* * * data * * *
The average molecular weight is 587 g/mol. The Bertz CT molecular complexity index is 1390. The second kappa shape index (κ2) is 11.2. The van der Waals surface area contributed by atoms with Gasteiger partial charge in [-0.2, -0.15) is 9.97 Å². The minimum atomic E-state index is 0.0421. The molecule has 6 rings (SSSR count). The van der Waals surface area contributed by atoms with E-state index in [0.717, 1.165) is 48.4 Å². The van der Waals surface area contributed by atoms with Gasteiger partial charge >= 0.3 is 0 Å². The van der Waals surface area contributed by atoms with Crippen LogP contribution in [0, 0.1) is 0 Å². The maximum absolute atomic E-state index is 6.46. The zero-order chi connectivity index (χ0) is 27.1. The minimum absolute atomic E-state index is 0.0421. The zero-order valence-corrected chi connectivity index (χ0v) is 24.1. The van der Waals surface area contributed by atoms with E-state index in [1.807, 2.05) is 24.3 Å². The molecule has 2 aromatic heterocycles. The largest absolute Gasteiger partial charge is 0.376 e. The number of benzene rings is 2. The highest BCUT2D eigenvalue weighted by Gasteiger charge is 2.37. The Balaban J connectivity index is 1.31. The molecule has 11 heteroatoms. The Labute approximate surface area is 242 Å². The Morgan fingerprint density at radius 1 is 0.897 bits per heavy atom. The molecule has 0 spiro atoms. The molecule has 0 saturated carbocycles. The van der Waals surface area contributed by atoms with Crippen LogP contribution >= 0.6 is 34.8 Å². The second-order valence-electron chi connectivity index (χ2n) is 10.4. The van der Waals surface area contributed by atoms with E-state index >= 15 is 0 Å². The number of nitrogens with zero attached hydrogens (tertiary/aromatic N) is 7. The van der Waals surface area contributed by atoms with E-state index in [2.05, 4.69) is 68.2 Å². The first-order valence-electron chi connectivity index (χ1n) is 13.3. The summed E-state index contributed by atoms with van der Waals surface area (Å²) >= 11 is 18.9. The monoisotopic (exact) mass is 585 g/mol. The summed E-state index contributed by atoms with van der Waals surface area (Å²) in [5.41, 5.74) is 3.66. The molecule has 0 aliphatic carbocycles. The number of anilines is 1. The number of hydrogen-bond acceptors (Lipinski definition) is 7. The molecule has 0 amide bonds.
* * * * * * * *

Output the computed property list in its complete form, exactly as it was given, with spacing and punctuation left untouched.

The average molecular weight is 587 g/mol. The Bertz CT molecular complexity index is 1390. The second kappa shape index (κ2) is 11.2. The van der Waals surface area contributed by atoms with Gasteiger partial charge in [-0.2, -0.15) is 9.97 Å². The minimum atomic E-state index is 0.0421. The molecule has 6 rings (SSSR count). The van der Waals surface area contributed by atoms with E-state index in [0.717, 1.165) is 48.4 Å². The van der Waals surface area contributed by atoms with Gasteiger partial charge >= 0.3 is 0 Å². The van der Waals surface area contributed by atoms with Crippen LogP contribution in [0, 0.1) is 0 Å². The maximum absolute atomic E-state index is 6.46. The zero-order chi connectivity index (χ0) is 27.1. The minimum absolute atomic E-state index is 0.0421. The zero-order valence-corrected chi connectivity index (χ0v) is 24.1. The van der Waals surface area contributed by atoms with E-state index in [1.807, 2.05) is 24.3 Å². The molecule has 2 aromatic heterocycles. The largest absolute Gasteiger partial charge is 0.376 e. The number of benzene rings is 2. The highest BCUT2D eigenvalue weighted by Gasteiger charge is 2.37. The Balaban J connectivity index is 1.31. The molecule has 11 heteroatoms. The Labute approximate surface area is 242 Å². The Morgan fingerprint density at radius 1 is 0.897 bits per heavy atom. The molecule has 0 spiro atoms. The molecule has 0 saturated carbocycles. The van der Waals surface area contributed by atoms with Crippen LogP contribution >= 0.6 is 34.8 Å². The second-order valence-electron chi connectivity index (χ2n) is 10.4. The van der Waals surface area contributed by atoms with E-state index >= 15 is 0 Å². The number of nitrogens with zero attached hydrogens (tertiary/aromatic N) is 7. The van der Waals surface area contributed by atoms with E-state index in [2.05, 4.69) is 68.2 Å². The first-order valence-electron chi connectivity index (χ1n) is 13.3. The summed E-state index contributed by atoms with van der Waals surface area (Å²) >= 11 is 18.9. The monoisotopic (exact) mass is 585 g/mol. The summed E-state index contributed by atoms with van der Waals surface area (Å²) in [5.41, 5.74) is 3.66. The molecule has 0 aliphatic carbocycles. The number of anilines is 1. The number of hydrogen-bond acceptors (Lipinski definition) is 7. The molecule has 0 amide bonds.